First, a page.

About this artwork
The Roman Catholic Church dictated that all chasubles, the principal vestment worn by bishops or priests to celebrate mass, be made of silk, the most espensive and precious of all fibers. Chasubles vary from cone-shaped garments to more abbreviated forms, consisting of two pieces of material joined at the shoulders. Some chasubles contain embroidered or woven orphrey bands, made of gold threads or gold applied to parchment and frequently shaped like a cross.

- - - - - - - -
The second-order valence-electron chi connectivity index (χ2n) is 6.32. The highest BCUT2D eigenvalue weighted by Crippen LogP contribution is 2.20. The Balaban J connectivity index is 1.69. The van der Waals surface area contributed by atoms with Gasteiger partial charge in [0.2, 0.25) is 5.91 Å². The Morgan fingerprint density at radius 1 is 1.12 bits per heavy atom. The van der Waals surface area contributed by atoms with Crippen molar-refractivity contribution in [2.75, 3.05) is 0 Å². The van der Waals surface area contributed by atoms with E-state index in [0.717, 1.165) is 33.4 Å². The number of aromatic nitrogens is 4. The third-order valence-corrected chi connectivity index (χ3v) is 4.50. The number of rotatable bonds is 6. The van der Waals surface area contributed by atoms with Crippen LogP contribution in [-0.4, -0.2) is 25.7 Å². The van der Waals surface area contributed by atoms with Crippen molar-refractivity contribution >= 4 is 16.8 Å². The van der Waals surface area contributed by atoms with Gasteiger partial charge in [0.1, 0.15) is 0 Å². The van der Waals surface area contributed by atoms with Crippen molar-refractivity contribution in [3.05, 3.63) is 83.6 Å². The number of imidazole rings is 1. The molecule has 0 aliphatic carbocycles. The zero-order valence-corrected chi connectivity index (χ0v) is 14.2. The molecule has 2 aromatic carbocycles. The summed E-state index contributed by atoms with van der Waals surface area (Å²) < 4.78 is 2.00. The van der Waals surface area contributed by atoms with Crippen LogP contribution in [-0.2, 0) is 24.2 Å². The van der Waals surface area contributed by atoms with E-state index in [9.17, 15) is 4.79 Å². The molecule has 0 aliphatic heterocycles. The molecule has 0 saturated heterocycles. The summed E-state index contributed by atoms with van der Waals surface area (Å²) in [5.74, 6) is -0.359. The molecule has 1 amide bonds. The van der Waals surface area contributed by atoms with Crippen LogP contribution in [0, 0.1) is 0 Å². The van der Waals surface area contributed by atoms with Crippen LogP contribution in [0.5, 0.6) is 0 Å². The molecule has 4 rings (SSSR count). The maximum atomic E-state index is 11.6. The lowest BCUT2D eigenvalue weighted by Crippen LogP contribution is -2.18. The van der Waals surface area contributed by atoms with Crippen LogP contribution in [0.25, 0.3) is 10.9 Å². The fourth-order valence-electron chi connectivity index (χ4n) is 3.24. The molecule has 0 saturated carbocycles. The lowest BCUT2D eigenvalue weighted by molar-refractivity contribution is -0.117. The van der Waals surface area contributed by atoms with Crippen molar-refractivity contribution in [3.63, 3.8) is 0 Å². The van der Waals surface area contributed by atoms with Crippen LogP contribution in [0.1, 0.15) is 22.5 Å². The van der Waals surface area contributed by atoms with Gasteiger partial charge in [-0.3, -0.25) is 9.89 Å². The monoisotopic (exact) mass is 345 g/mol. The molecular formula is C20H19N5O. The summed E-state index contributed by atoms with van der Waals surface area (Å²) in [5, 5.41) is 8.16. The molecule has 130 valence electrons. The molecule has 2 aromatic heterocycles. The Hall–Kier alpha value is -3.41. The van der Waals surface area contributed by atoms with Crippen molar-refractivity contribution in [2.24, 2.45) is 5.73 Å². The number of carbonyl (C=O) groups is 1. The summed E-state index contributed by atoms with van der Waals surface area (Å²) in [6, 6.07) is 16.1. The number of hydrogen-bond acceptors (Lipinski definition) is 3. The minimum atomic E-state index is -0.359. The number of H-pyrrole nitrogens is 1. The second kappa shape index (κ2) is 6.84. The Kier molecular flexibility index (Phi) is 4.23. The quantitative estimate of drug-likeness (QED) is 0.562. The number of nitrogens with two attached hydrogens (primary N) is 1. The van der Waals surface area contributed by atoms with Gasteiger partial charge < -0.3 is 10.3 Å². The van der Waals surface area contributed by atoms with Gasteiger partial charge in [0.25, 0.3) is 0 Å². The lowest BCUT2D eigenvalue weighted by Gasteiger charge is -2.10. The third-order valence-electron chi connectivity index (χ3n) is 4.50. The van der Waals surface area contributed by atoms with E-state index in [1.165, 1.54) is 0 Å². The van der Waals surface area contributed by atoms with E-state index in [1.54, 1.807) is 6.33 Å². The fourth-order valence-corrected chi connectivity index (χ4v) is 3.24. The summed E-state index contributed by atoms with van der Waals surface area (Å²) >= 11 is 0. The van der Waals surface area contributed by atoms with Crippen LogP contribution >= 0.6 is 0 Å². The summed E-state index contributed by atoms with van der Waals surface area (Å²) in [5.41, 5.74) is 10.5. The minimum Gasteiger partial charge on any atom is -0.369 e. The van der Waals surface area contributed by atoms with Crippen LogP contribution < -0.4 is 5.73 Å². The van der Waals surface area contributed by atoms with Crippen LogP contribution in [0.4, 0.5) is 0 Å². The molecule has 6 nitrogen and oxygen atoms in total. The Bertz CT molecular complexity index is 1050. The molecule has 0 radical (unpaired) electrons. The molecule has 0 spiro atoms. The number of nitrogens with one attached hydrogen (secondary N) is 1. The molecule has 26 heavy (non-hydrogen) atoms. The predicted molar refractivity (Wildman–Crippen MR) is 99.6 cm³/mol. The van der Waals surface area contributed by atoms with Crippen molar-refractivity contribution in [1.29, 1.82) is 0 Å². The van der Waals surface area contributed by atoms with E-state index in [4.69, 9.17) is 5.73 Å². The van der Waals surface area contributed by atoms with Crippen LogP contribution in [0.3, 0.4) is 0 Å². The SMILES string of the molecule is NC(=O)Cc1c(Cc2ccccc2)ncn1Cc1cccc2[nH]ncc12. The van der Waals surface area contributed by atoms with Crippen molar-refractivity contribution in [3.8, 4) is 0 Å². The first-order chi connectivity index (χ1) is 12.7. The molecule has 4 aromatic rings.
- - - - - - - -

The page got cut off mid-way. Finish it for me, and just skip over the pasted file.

Currently Off View
- Chasuble Front with Orphrey Cross
- Chasuble: silk and metal-wrapped thread, brocaded silk velvet with two heights of silk pile, and metal-wrapped threat boucle. Orphrey Cross: silk and metal-wrapped thread, embroidered in flat and padded couching stitches and split stitches on linen plain weave foundation.
- Chasuble: 126.6 × 70.5 cm (49 7/8 × 27 3/4 in.) Orphrey Cross: 112 × 57.7 cm (44 × 22 3/4 in.)
- Grace R. Smith Textile Endowment